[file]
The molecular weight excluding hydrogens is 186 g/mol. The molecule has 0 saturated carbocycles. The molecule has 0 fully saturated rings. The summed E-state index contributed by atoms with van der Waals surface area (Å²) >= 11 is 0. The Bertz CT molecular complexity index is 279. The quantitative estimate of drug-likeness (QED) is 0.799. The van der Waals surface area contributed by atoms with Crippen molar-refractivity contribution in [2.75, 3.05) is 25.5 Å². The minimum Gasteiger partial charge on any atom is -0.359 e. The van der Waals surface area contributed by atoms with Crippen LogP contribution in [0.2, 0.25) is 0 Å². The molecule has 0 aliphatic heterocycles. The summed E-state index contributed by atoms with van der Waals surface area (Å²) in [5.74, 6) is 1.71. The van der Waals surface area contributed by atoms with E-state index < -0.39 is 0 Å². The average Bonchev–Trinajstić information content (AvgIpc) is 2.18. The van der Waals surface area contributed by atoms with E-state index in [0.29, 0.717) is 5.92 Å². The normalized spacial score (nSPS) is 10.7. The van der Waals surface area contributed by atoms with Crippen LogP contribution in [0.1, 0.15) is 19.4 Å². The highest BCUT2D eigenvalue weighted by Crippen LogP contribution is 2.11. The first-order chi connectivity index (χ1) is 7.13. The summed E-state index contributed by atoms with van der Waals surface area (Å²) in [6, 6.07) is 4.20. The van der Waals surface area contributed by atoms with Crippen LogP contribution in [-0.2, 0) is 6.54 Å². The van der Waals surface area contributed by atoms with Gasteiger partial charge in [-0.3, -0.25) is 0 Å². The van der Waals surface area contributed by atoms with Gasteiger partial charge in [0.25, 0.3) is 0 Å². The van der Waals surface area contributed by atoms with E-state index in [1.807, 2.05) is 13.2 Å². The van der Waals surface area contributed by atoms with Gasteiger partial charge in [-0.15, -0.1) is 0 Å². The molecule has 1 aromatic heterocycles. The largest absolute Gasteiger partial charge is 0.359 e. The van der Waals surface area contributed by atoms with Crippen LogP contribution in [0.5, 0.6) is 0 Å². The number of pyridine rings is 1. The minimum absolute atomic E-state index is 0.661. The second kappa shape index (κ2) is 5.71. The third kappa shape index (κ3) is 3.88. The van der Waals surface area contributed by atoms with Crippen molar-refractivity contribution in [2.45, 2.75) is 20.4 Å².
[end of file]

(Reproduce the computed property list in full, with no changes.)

The molecular weight excluding hydrogens is 186 g/mol. The molecule has 0 saturated carbocycles. The molecule has 0 fully saturated rings. The summed E-state index contributed by atoms with van der Waals surface area (Å²) >= 11 is 0. The Bertz CT molecular complexity index is 279. The quantitative estimate of drug-likeness (QED) is 0.799. The van der Waals surface area contributed by atoms with Crippen molar-refractivity contribution in [2.75, 3.05) is 25.5 Å². The minimum Gasteiger partial charge on any atom is -0.359 e. The van der Waals surface area contributed by atoms with Crippen LogP contribution in [0.2, 0.25) is 0 Å². The molecule has 0 aliphatic heterocycles. The summed E-state index contributed by atoms with van der Waals surface area (Å²) in [5.74, 6) is 1.71. The van der Waals surface area contributed by atoms with E-state index < -0.39 is 0 Å². The average Bonchev–Trinajstić information content (AvgIpc) is 2.18. The van der Waals surface area contributed by atoms with E-state index in [0.29, 0.717) is 5.92 Å². The normalized spacial score (nSPS) is 10.7. The van der Waals surface area contributed by atoms with Crippen LogP contribution in [0.1, 0.15) is 19.4 Å². The highest BCUT2D eigenvalue weighted by Crippen LogP contribution is 2.11. The first-order chi connectivity index (χ1) is 7.13. The summed E-state index contributed by atoms with van der Waals surface area (Å²) in [6, 6.07) is 4.20. The van der Waals surface area contributed by atoms with Crippen LogP contribution in [-0.2, 0) is 6.54 Å². The van der Waals surface area contributed by atoms with Gasteiger partial charge in [-0.3, -0.25) is 0 Å². The van der Waals surface area contributed by atoms with Gasteiger partial charge in [0.25, 0.3) is 0 Å². The van der Waals surface area contributed by atoms with E-state index in [1.807, 2.05) is 13.2 Å². The van der Waals surface area contributed by atoms with Gasteiger partial charge in [-0.15, -0.1) is 0 Å². The molecule has 1 aromatic heterocycles. The largest absolute Gasteiger partial charge is 0.359 e. The van der Waals surface area contributed by atoms with Crippen LogP contribution in [0.5, 0.6) is 0 Å². The number of pyridine rings is 1. The minimum absolute atomic E-state index is 0.661. The second kappa shape index (κ2) is 5.71. The third kappa shape index (κ3) is 3.88. The van der Waals surface area contributed by atoms with Crippen molar-refractivity contribution in [2.45, 2.75) is 20.4 Å².